February 14, 2009
The big knock on NASCAR is always, "what's the big deal? I can drive a car. How hard could it be?" Uh-huh. Saying that you can drive on a race track because you can drive on a street is like saying you can walk on hot coals because you once ran across warm sand on the beach.
On Saturday morning, NASCAR set me up with a ride in a pace car, a Mustang Shelby GT 500, with Brett Bodine behind the wheel. Brett's run 29 races at Daytona, so he's the guy to take you through the grooves and up the banks.
You know about the banking in the turns. You know that it's supposed to be steep. And then you get right up next to it, and you can't even imagine climbing up that hill, much less driving along it. And then, one lap later, there you are, sucking down into the seat and wondering why the sky's all tilted.
Bodine is smooth; he's driven more than 4400 laps here -- hell, the guy was at the first Daytona 500 as an infant -- so he's half a step away from hanging an arm out the window and driving with one hand on the wheel as we get up to 145 miles per hour. Me, I'm not yet terrified -- the Shelby is like a mother's warm embrace -- but I'm not exactly kicking back either.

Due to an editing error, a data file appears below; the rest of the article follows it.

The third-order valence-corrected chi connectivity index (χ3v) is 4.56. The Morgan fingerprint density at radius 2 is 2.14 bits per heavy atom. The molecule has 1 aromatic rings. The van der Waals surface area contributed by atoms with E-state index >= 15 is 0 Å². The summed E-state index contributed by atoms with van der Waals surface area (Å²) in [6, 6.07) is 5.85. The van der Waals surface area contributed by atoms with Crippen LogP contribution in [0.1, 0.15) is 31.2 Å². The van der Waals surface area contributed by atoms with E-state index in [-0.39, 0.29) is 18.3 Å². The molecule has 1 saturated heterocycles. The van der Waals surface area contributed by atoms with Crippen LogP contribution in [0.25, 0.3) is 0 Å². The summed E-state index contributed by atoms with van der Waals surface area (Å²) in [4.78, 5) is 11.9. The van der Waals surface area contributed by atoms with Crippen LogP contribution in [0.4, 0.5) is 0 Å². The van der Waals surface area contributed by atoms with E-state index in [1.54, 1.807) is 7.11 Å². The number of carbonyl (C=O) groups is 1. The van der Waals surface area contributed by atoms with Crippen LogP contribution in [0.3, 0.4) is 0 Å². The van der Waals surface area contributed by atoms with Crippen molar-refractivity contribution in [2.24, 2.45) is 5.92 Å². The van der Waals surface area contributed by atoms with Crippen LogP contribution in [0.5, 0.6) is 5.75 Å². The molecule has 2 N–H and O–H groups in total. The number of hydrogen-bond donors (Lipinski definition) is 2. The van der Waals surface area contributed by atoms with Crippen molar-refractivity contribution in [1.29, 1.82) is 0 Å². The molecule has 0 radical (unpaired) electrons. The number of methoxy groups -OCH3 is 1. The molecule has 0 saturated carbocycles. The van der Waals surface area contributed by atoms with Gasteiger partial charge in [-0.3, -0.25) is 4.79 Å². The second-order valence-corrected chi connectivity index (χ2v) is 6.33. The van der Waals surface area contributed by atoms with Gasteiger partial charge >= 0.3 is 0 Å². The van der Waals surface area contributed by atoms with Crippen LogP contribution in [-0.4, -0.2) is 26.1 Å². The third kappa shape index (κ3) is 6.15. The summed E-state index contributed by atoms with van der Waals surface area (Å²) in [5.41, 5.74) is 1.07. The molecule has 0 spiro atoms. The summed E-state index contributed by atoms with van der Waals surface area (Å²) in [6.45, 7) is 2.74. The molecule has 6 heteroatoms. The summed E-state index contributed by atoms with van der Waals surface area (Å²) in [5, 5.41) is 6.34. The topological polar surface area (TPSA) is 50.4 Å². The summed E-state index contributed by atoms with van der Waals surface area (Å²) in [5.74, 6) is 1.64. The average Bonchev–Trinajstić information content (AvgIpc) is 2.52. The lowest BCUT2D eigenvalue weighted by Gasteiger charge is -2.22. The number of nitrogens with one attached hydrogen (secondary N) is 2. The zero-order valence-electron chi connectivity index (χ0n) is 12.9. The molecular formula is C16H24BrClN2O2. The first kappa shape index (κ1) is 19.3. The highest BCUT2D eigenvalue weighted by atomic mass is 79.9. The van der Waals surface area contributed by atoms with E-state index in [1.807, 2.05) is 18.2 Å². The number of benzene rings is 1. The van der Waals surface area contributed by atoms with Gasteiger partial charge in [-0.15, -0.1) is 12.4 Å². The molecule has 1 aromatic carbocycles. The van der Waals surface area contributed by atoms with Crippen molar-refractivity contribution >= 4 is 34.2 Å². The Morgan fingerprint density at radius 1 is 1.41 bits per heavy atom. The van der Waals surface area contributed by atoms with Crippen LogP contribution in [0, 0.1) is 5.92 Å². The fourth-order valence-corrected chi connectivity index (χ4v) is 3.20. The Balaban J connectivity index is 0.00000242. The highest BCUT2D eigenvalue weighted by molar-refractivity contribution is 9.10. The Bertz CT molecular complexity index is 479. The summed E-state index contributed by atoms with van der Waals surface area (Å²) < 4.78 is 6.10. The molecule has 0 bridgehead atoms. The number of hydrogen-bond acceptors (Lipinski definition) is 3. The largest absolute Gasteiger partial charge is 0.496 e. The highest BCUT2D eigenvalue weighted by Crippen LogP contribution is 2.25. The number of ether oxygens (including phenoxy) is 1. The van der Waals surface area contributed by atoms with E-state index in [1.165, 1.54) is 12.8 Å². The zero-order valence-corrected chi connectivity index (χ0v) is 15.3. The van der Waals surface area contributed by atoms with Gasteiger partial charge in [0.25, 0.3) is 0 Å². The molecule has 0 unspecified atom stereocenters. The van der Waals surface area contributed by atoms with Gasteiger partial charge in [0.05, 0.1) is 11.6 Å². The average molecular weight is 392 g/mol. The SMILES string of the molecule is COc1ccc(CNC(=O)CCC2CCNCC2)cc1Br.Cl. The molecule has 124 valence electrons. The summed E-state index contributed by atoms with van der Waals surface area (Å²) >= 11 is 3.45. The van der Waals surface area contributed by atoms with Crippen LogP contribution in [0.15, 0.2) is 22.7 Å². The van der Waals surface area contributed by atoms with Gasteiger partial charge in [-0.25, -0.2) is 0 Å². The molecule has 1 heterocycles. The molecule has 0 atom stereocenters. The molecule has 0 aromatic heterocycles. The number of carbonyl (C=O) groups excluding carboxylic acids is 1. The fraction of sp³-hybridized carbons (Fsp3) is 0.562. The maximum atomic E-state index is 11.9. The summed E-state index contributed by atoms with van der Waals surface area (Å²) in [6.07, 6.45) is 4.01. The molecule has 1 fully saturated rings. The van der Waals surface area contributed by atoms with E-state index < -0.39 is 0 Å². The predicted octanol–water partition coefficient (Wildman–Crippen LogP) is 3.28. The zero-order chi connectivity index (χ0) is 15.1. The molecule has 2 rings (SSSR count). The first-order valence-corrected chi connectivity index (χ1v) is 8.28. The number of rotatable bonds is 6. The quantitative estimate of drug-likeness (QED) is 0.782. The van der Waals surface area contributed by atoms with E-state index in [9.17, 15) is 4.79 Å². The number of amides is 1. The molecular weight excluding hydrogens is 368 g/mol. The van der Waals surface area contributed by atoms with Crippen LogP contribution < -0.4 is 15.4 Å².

Each turn is different at Daytona, each one demanding a different approach and a different technique. Check out the video; here we are heading into the far turns. The bump as we come out of turn 3 was unbelievable, as you can see; bear in mind that the suspension on Sprint cars isn't anywhere near as good as that on the Shelby. You bump through that, and you can feel the car getting yanked up toward the wall:
And then you've got to drop down to 55 coming into pit road, which is a whole different kind of stomach-churn. And then you're out of the car, rubber-legged after just two laps. And for me, just one thought was going through my head:
Next time, I'm driving the damn thing.
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